The Ruminant Uterus On Ultrasound
The uterus is comprised of three main layers – the perimetrium, myometrium and endometrium. The perimetrium is a thin membrane which secretes lubricating fluids. The myometrium consists of smooth muscle which facilitates contractions, which are necessary to aid the passage of sperm and also for parturition (giving birth). When oestrogen is high and progesterone is low, the myometrium is firm and in animals which can be palpated (mainly the cow and mare rectally), this can be felt and is one indicator of oestrus. Under the influence of progesterone, the myometrium in most animals (mares being one notable exception) has a much lower degree of tone, allowing the embryo to attach.
The endometrium is the inner lining which thickens during the luteal phase of the animal’s cycle to also facilitate attachment of the foetus and subsequent placentation. The placenta is the organ which connects the foetus with the uterine wall, allowing the exchange of nutrients and waste products between mother and foetus. While developed placentas are a feature of mammals and rodents, very rudimentary placentas are also found in many egg-laying and marsupial animals.
There are various degrees of placentation and they are classified by the distribution of the chorionic villi. This may be diffuse (as in pigs), zonary (found in dogs and cats), discoid (rodents and primates) or cotyledonary (ruminants). These classifications are not absolute – a mare, for example, has a diffuse placenta but with microcotyledons.
Above: Photograph showing placentomes in the cow, which consist of the circular maternal caruncles, which attach to the foetal cotyledons. Below: how placentomes show on an ultrasound scan in a ewe.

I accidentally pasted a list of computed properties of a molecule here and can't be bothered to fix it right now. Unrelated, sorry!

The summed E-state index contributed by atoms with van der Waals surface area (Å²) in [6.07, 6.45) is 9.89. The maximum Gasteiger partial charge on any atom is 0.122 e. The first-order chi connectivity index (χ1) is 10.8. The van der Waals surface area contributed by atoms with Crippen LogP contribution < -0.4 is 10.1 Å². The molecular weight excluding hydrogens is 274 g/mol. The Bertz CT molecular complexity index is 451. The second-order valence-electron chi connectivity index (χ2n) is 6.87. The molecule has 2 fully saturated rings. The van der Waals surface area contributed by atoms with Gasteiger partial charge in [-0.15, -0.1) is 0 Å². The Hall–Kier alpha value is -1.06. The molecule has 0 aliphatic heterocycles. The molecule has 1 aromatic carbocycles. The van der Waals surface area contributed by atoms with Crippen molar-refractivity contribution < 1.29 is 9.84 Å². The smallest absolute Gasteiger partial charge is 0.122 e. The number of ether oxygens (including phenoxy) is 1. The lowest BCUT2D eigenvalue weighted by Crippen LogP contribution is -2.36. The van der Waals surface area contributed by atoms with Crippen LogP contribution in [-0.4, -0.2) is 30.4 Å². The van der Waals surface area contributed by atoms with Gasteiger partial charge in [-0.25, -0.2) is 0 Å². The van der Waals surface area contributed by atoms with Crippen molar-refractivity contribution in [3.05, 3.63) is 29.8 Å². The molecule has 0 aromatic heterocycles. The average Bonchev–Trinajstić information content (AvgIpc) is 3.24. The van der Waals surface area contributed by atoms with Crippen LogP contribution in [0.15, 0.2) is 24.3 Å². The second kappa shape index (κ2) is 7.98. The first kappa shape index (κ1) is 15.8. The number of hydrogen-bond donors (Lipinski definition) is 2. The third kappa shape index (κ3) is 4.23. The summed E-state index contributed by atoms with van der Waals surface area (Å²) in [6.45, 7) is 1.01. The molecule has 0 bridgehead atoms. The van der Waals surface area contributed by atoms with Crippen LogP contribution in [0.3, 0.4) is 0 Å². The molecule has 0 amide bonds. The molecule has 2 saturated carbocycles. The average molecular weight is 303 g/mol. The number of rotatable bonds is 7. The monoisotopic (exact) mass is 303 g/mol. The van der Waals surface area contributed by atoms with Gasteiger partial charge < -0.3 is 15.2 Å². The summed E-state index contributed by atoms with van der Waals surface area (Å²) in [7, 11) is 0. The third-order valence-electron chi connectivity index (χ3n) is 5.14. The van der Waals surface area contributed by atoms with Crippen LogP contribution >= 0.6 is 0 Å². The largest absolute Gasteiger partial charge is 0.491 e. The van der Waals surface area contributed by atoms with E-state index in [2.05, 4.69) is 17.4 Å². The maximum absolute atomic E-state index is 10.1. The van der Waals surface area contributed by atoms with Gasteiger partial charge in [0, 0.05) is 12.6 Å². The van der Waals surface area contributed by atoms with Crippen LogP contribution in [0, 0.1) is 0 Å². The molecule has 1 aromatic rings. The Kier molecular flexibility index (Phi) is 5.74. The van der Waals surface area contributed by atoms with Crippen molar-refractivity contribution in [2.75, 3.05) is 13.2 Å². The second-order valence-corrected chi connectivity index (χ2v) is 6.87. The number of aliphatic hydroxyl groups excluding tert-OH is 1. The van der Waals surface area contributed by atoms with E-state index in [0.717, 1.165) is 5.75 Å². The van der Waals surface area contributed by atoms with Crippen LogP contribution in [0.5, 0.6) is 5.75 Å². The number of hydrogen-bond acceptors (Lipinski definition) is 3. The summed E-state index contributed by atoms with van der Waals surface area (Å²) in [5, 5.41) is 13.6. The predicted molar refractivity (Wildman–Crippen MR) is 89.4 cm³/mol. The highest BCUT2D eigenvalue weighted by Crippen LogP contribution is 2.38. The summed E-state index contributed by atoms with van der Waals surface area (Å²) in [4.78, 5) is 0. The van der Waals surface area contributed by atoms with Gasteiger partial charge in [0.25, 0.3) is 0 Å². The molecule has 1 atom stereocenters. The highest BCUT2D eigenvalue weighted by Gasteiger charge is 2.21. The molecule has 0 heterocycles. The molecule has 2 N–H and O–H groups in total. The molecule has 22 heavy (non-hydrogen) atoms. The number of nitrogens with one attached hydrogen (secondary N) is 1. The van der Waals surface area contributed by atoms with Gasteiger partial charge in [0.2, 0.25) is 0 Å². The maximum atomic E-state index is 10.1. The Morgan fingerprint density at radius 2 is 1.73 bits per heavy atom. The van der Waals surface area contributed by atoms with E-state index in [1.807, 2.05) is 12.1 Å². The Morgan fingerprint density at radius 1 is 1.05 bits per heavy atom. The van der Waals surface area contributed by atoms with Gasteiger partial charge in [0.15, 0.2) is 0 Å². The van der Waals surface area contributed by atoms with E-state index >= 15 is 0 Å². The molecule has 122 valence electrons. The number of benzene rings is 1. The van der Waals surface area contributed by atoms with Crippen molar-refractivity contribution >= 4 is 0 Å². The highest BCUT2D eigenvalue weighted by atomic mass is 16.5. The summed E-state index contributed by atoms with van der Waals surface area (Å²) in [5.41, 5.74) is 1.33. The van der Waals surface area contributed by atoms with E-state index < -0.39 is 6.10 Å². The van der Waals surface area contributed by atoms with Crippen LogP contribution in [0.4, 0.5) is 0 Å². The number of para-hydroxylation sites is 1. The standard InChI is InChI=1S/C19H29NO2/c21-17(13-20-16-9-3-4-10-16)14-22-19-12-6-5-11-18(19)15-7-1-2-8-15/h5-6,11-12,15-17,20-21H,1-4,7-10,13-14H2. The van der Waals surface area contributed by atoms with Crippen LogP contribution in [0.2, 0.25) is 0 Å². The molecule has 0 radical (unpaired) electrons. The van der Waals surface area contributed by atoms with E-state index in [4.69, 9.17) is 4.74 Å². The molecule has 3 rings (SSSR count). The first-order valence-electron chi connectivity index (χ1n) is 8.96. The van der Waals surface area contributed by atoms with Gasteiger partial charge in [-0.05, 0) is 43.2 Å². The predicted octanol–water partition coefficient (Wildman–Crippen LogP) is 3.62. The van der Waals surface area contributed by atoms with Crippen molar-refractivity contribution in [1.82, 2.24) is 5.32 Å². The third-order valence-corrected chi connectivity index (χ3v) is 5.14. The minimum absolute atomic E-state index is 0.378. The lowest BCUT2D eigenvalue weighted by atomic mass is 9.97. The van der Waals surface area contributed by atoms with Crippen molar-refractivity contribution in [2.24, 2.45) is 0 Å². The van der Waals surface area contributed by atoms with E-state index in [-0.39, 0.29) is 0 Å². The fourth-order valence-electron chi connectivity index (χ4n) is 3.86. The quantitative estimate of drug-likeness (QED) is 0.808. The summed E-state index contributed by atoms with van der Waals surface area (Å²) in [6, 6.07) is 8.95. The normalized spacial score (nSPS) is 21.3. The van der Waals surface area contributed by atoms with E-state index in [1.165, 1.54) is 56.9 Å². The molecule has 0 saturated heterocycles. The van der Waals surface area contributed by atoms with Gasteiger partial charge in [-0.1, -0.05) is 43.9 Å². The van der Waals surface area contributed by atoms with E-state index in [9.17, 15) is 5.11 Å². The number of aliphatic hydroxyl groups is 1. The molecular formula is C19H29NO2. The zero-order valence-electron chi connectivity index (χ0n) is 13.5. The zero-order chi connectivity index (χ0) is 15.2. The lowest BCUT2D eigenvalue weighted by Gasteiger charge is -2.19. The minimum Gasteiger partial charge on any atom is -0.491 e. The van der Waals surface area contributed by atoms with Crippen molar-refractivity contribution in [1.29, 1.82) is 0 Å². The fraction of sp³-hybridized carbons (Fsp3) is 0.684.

In egg-laying animals such as birds and reptiles, a uterus is not necessary as the egg matures outside of the female’s body. The majority of these animals will have only a single oviduct, instead of the scenario discussed previously, where the egg can originate from the left or right ovary and travel down either fallopian tube (Neilsen, No Date).
Watch our video, below, to see how caruncles and cotyledons connect together in the cow. Please note that this was donated by an abattoir. We did not harm a cow for the purpose of making this video.
About this video – and the importance of ultrasound
The mother of this little bull calf was sent to the abattoir – the farmer would sadly not have realised that she was pregnant. She may still have been exhibiting signs of being in oestrus (bulling), because a dominant follicle was found developing on her ovary alongside the corpus luteum. This is very unusual, and without a proper ultrasound examination, there is no way that the farmer could know this. This resulted in the loss of a fertile cow and a perfectly healthy developing calf.
An ultrasound scan would have shown a number of important markers, which would have alerted the farmer to this pregnancy.
- The enlarged, fluid-filled uterine horn. The endometrium would would be much more easily seen on the scanner, and the pregnant horn would at this stage be filled with a clear, hypoechoic (seen as black on the scanner) fluid.
- The disk-shaped placentomes (cotyledons and caruncles), clearly visible in the main picture.
- The foetus, particularly its ‘golden slippers’ (shown below). Designed by nature to protect the mother from damage from the foetus’ hooves, these will shine brightly on an ultrasound scan.
- … and of course the large corpus luteum on the ovary of this uterine horn, pictured here:
All of the above images are taken from the Vet Image Solutions DEFRA-approved bovine training course.
August 10, 2019
September 29, 2018